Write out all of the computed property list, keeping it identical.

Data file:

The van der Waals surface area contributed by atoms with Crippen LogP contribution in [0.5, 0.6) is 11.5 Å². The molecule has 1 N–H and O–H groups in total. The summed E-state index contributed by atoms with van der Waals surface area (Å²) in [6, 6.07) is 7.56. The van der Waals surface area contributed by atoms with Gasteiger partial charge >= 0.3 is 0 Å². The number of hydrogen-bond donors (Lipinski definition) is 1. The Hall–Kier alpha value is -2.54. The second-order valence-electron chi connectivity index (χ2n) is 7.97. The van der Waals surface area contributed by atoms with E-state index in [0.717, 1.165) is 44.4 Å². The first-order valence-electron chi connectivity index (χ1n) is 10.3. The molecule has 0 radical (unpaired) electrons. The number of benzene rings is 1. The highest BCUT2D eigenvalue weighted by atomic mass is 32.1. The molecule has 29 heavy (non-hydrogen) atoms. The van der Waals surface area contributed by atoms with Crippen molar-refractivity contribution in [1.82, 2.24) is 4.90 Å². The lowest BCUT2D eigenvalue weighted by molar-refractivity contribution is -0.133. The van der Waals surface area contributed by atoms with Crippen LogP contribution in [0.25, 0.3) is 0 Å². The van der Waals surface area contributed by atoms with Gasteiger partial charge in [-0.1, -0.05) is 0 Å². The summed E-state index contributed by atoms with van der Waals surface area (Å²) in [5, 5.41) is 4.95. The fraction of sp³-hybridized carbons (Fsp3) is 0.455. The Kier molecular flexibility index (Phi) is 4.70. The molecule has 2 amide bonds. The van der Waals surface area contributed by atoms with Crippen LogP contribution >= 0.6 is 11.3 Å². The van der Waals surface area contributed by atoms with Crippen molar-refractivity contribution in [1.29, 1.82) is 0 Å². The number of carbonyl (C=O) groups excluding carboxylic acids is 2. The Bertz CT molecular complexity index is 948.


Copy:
The van der Waals surface area contributed by atoms with Crippen LogP contribution in [0.5, 0.6) is 11.5 Å². The molecule has 1 N–H and O–H groups in total. The summed E-state index contributed by atoms with van der Waals surface area (Å²) in [6, 6.07) is 7.56. The van der Waals surface area contributed by atoms with Gasteiger partial charge >= 0.3 is 0 Å². The number of hydrogen-bond donors (Lipinski definition) is 1. The Hall–Kier alpha value is -2.54. The second-order valence-electron chi connectivity index (χ2n) is 7.97. The van der Waals surface area contributed by atoms with E-state index in [0.717, 1.165) is 44.4 Å². The first-order valence-electron chi connectivity index (χ1n) is 10.3. The molecule has 0 radical (unpaired) electrons. The number of benzene rings is 1. The highest BCUT2D eigenvalue weighted by atomic mass is 32.1. The molecule has 29 heavy (non-hydrogen) atoms. The van der Waals surface area contributed by atoms with Crippen molar-refractivity contribution in [1.82, 2.24) is 4.90 Å². The lowest BCUT2D eigenvalue weighted by molar-refractivity contribution is -0.133. The van der Waals surface area contributed by atoms with Crippen LogP contribution in [0.25, 0.3) is 0 Å². The van der Waals surface area contributed by atoms with Gasteiger partial charge in [-0.1, -0.05) is 0 Å². The summed E-state index contributed by atoms with van der Waals surface area (Å²) in [5, 5.41) is 4.95. The fraction of sp³-hybridized carbons (Fsp3) is 0.455. The Kier molecular flexibility index (Phi) is 4.70. The molecule has 2 amide bonds. The van der Waals surface area contributed by atoms with Crippen LogP contribution >= 0.6 is 11.3 Å². The van der Waals surface area contributed by atoms with Crippen molar-refractivity contribution in [1.29, 1.82) is 0 Å². The number of carbonyl (C=O) groups excluding carboxylic acids is 2. The Bertz CT molecular complexity index is 948.